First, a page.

Correct food labelling.
About 10 or 12 years ago, I was lucky enough to go on a carb (carbohydrate) counting course. I learnt a lot about how to work out the total amount of carbohydrates in what I was eating. I went on the course, because I had my medication changed from two injections to four a day. It was only for a couple of hours, but proved to be very valuable. If you get the opportunity to go on this course or a similar one, it is well worth doing so.
I was given a book which was called carbs and cals. It contains a huge catalogue of food, and the nutritional information for each item. A long with the information that the book contains, it also shows photographs of the food in different portion sizes. There is also a phone app, which has the same name. You can add your own food and recipes to the app, which is a very good addition. I would recommend the book and more so the app to anyone with diabetes, or anyone with any other dietary needs, after all, it covers all sorts of dietary needs. I have the app from the Android Play Store, but I’m sure that you will be able to get the app through the apple store too, or at least something similar.
Carbs & Cals Book Mobile phone App
It can make a big difference to your blood sugar levels being just 10g out either way. I have had plenty of low and high sugars due to this. I’m pretty confident at working out my carbs now, but still often get things wrong. I would much rather the amount to be on the label! You can eat two things that are almost identical, yet the contents can be very different.
On the occasions when I’ve been to the United States, I have found it so much easier to work out the carbohydrates, this is because they label things – per item. To me, this is very important, yet so many companies tend to leave this out. I have stopped using a lot of products, as I think if they cannot be bothered to work out the correct content values, then I’m not going to do it for them. I suppose this is cutting off my nose to spite my face, but I try hard to keep my sugar levels under control. I do not think that working out the carbohydrates – per item, would be a particularly hard task for the companies to do, so why do they choose not to?!
There are plenty of internet sites that give the nutritional information for restaurants and fast food chains. You should be very careful when using these, as I’ve had some serious low sugars after following the information on various sites. I remember eating something in one of the big bars. It was a curry, and the site that I came across said that the complete meal had 140g total carbs. I thought that was way too high, and so decided to go for around 100g. I was still very wrong! And ended up having a low sugar that kept dropping even after having some quick and slow acting carbs. I would come out of one low sugar, then go back into another one.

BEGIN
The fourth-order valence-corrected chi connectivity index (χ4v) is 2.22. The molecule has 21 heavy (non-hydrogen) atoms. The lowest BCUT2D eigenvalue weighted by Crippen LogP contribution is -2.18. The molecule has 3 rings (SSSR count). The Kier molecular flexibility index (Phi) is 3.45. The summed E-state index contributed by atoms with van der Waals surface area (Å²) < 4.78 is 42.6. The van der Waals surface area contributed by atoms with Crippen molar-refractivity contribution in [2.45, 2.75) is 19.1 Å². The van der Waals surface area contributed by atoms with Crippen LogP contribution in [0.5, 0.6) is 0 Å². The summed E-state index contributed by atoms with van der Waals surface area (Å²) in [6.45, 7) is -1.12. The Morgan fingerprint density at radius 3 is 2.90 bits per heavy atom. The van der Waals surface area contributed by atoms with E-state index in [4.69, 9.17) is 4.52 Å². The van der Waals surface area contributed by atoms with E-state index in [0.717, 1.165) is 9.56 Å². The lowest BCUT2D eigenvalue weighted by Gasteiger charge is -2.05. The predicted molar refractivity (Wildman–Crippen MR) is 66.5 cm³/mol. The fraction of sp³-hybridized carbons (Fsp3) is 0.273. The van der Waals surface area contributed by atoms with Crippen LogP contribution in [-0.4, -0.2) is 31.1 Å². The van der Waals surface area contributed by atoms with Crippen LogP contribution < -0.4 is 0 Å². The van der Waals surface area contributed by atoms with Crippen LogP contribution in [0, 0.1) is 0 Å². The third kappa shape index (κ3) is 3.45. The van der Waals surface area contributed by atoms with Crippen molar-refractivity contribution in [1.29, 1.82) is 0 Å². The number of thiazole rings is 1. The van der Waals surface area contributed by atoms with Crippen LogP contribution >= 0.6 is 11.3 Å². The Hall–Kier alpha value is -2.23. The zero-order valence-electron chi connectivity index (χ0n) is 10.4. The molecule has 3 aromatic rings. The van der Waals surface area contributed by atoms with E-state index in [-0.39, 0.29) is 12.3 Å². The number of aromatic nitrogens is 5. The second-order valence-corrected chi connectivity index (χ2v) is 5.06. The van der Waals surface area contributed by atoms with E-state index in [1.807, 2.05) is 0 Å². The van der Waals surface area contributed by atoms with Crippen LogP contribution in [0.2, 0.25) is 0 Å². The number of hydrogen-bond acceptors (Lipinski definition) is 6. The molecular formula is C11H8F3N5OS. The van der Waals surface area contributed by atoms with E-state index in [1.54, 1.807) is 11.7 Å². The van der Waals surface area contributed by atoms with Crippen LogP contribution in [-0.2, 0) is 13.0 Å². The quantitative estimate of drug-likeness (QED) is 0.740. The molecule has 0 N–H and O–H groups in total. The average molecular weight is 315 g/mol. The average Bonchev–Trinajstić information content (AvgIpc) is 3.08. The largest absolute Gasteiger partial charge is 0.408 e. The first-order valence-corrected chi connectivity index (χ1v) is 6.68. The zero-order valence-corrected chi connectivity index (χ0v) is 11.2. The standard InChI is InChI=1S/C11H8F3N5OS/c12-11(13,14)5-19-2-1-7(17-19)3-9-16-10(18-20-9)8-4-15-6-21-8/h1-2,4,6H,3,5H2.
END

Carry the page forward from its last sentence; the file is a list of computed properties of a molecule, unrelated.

Bread can also be a difficult one to work out. There’s so many different types and sizes. Most of the bread that I use tends to have helpful labelling. Bread can range from around 9g up to about 27g per slice, so if you go by a standard piece, which I would say is around 13g, you could be way out with your calculations. Getting the carbs wrong on bread has been the cause of quite a few more of my lows and highs.
Helpful Bread Label
Wholemeal bread can lead to low sugars, because it has slow releasing carbs. I’m lucky enough to have an insulin pump which can combat this. It has a setting on it which is called a combo bolus. You can choose to put a percentage up front and the remainder in over as many hours as you wish. For wholemeal bread I normally put around 30% up front and 70% over four to five hours. This prevents me having a low sugar from having too much insulin up front and then prevents a high sugar later on when my insulin would have normally stopped working.
Since using an insulin pump, I now realise why I had some of the low and high sugars while I was on injections. If only I knew then, what I know now. I’ve heard that so many times, but I even think it now.
It would be so much easier if food companies would label the carbohydrates – per item. I have come across labels that state – per 100g, but don’t have the weight of the product. How on earth are you supposed to work out the correct amount? If this is how companies choose to label their products. This is no help to anyone who has special dietary needs.
I think that it’s a good idea having the contents labelled with green, orange and red. This is great for working out if the sugar and fat content is good or bad. There are other things that I’d also like to see on packaging, but I do realise that there’s only a limited amount of space. What about the people with food allergies, or gluten intolerance? Once again, not all of these people are catered for.